The Everlasting Man
G. K. Chesterton, The Everlasting Man (San Francisco: Ignatius Press, 1993, reprint of 1925 original).1
“[This news] . . . seems too good to be true. It is nothing less than the loud assertion that . . . [the] mysterious maker of the world has visited his world in person. It declares that really and even recently, or right in the middle of historic times, there did walk into the world this original invisible being; about whom the thinkers make theories and the mythologists hand down myths; the Man Who Made the World.
The One-and-Only Creator Joins Creation
“That such a higher personality exists behind all things had indeed always been implied by all the best thinkers, as well as by all the most beautiful legends. But . . . [i]t is simply false to say that the other sages and heroes had claimed to be that mysterious master and maker, of whom the world had dreamed and disputed. Not one of them had ever claimed to be anything of the sort. . . . The most that any religious prophet had said was that he was the true servant of such a being. The most that any visionary had ever said was that men might catch glimpses of the glory of that spiritual being. . . . The most that any primitive myth had ever suggested was that the Creator was present at the Creation. But that the Creator . . . talked with tax-collectors and government officials in the detailed daily life of the Roman Empire, and that this fact continued to be firmly asserted by the whole of that great civilisation for more than a thousand years — that is something utterly unlike anything else in nature. It is the one great startling statement that man has made since he spoke his first articulate word, instead of barking like a dog. . . .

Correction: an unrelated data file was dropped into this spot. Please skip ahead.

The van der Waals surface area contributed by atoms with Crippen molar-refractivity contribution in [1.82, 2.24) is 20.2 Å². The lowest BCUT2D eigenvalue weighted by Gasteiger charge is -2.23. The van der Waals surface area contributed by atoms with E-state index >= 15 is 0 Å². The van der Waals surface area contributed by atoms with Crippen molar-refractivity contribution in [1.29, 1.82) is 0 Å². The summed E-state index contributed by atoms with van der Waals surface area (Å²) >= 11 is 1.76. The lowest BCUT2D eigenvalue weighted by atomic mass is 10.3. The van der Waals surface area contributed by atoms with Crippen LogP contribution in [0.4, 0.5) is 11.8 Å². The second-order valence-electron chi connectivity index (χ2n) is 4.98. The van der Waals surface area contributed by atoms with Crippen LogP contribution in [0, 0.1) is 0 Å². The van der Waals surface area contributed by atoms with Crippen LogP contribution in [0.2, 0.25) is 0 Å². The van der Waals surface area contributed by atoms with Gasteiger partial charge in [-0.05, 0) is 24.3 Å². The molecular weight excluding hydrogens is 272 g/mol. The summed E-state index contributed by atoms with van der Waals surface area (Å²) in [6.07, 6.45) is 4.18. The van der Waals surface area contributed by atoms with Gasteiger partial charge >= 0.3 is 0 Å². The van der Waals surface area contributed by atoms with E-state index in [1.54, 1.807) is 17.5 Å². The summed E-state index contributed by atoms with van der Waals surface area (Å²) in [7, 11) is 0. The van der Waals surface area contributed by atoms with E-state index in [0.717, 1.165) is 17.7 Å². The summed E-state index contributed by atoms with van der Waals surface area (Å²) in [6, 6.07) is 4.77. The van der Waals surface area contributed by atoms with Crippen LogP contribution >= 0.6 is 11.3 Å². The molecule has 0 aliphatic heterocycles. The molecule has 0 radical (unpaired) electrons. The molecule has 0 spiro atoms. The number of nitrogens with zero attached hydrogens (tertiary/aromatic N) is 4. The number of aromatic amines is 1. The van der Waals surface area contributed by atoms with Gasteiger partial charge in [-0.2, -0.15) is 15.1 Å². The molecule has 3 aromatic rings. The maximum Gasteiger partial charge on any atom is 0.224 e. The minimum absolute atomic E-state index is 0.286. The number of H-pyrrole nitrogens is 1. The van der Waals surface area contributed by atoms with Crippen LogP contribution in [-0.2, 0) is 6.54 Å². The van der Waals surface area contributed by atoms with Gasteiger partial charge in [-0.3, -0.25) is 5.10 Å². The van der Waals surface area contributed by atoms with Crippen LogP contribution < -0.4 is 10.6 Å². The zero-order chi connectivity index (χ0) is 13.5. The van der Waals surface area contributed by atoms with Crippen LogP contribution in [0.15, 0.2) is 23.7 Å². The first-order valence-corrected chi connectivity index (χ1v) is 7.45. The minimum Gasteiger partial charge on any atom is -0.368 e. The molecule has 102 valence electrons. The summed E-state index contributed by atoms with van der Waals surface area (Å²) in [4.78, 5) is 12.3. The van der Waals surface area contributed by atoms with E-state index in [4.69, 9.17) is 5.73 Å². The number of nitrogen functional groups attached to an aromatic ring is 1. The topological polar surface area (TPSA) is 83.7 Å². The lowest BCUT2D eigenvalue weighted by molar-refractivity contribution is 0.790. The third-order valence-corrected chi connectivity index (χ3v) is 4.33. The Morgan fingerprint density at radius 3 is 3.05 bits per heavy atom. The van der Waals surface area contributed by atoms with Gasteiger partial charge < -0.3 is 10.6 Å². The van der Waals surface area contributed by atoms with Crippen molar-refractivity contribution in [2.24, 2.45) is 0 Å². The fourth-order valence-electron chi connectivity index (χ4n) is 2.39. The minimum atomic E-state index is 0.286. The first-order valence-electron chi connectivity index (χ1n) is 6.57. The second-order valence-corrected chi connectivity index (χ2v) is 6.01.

The Enduring Message of the Incarnation
“It came on the world with a wind and rush of running messengers proclaiming that apocalyptic portent; and it is not unduly fanciful to say that they are running still. . . . Those runners gather impetus as they run. Ages afterwards they still speak as if something had just happened. They have not lost the speed and momentum of messengers; they have hardly lost, as it were, the wild eyes of witnesses. . . .
“ . . . [T]his is the last proof of the miracle, that something so supernatural should have become so natural. . . . Had it merely appeared and disappeared, it might possibly have been remembered or explained as the last leap of the rage of illusion, the ultimate myth of the ultimate mood, in which the mind struck the sky and broke. But the mind did not break. It is the one mind that remains unbroken in the break-up of the world. If it were an error, it seems as if the error could hardly have lasted a day. If it were a mere ecstasy, it would seem that such an ecstasy could not endure for an hour. It has endured for nearly two thousand years; and the world within it has been more lucid, more level-headed, more reasonable in its hopes, more healthy in its instincts, more humorous and cheerful in the face of fate and death, than all the world outside. . . . Though we dared not look on His face, we could look on His fruits; and by His fruits we should know Him. The fruits are solid, and the fruitfulness is much more than a metaphor; and nowhere in this sad world are boys happier in apple-trees, or men in more equal chorus singing as they tread the vine, than under the fixed flash of this instant and intolerant enlightenment; the lightning made eternal as the light.”3
- G. K. Chesterton, The Everlasting Man, is available from Barnes & Noble at www.barnesandnoble.com/w/everlasting-man-g-k-chesterton/1100045457. (go back)
- G. K. Chesterton, The Everlasting Man (San Francisco: Ignatius Press, 1993, reprint of 1925 original), description, at www.ignatius.com/The-Everlasting-Man-P615.aspx. (go back)
- Ibid., pp. 266, 267, 269-271. (go back)